BY GRISELDA NEVAREZ
Former U.S. Surgeon General Richard Carmona has announced he will not run for governor of Arizona in 2014.
Carmona cites time away from family and friends during his bid for U.S. Senate last year as a main factor that led him to make the decision. His commitment to various work obligations also played a role.
“I’m not ready to say I’ll never do it again, but this time, it just isn’t the right time,” Carmona said in an interview with Phoenix television station KPNX.
Richard Carmona: ‘This isn’t the end of the road’
Carmona wrote on his Facebook page on Monday that though he won’t seek the governor’s seat being vacated by Gov. Jan Brewer, there’s still a possibility that he’ll run for public office in the future.
“After all the friends I’ve made and all the wonderful people I’ve met, I know this isn’t the end of the road,” he wrote. “I’m not ruling out seeking elected office in the future, but right now isn’t the right time for me or my family to embark on a campaign to become the next governor of Arizona.”
Carmona went on to say, “As you know, I’ve never aspired to be a politician—I’ve always believed in selfless service. I hope that’s what some of you took from our race last year: That the greatest calling in life is to serve others, in and out of public life, regardless of politics.”
Furthermore, he thanked those who helped with his run for Senate last year. The 63-year-old, who is of Puerto Rican descent, had been a registered independent for many years until President Barack Obama and other Democrats encouraged him to switch parties and run for the U.S. Senate in Arizona as a Democrat.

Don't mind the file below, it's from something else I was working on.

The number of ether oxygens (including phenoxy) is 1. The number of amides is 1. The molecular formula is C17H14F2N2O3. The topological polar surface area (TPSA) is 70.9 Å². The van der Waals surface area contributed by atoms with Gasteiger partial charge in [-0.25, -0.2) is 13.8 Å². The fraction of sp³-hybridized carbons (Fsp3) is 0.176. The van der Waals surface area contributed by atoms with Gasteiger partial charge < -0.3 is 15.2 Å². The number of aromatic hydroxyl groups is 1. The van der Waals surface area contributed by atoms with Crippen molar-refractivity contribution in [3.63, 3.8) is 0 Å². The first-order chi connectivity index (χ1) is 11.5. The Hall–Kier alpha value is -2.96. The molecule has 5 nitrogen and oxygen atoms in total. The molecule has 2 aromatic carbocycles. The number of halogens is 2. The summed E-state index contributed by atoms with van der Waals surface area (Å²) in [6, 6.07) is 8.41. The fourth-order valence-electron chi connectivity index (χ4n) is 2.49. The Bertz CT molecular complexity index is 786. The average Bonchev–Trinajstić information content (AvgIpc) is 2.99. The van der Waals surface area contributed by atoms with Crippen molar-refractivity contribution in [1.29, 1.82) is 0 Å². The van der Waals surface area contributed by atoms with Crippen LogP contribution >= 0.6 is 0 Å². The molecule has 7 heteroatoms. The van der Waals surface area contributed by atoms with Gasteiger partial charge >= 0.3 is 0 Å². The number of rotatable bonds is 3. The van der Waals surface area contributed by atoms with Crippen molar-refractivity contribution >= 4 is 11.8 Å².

Carmona ultimately ran as the Democratic nominee in the tight Senate race, but he lost by three percentage points to Republican Jeff Flake last November to succeed retiring Sen. Jon Kyl (R-Ariz.). A victory for Carmona would’ve made him the first Latino to represent Arizona in the U.S. Senate and the first Democrat to win that Senate seat in more than two decades.
Richard Carmona had a good shot at winning the governor’s seat
Supporters contend Carmona had a good shot at winning the governor’s race for various reasons, including his name recognition and his wide pool of potential donors who could’ve contributed to his campaign. They also argue he can appeal to a wide group of voters, including Latinos, independents and Republicans.
Political analysts saw Carmona as a frontrunner to represent the Democratic Party in the governor’s race. Now, Carmona’s decision to not run opens up the field for Democrats who seek the governorship.
Two Democrats who are exploring the possibility of running for the Arizona governor’s seat include Arizona House Minority Leader Chad Campbell (D-Phoenix) and Fred Duval, who served as secretary of the interior under President Bill Clinton.
Top contenders on the Republican side include Secretary of State Ken Bennett, State Treasurer Doug Ducey, Tempe Mayor Hugh Hallman and Mesa Mayor Scott Smith.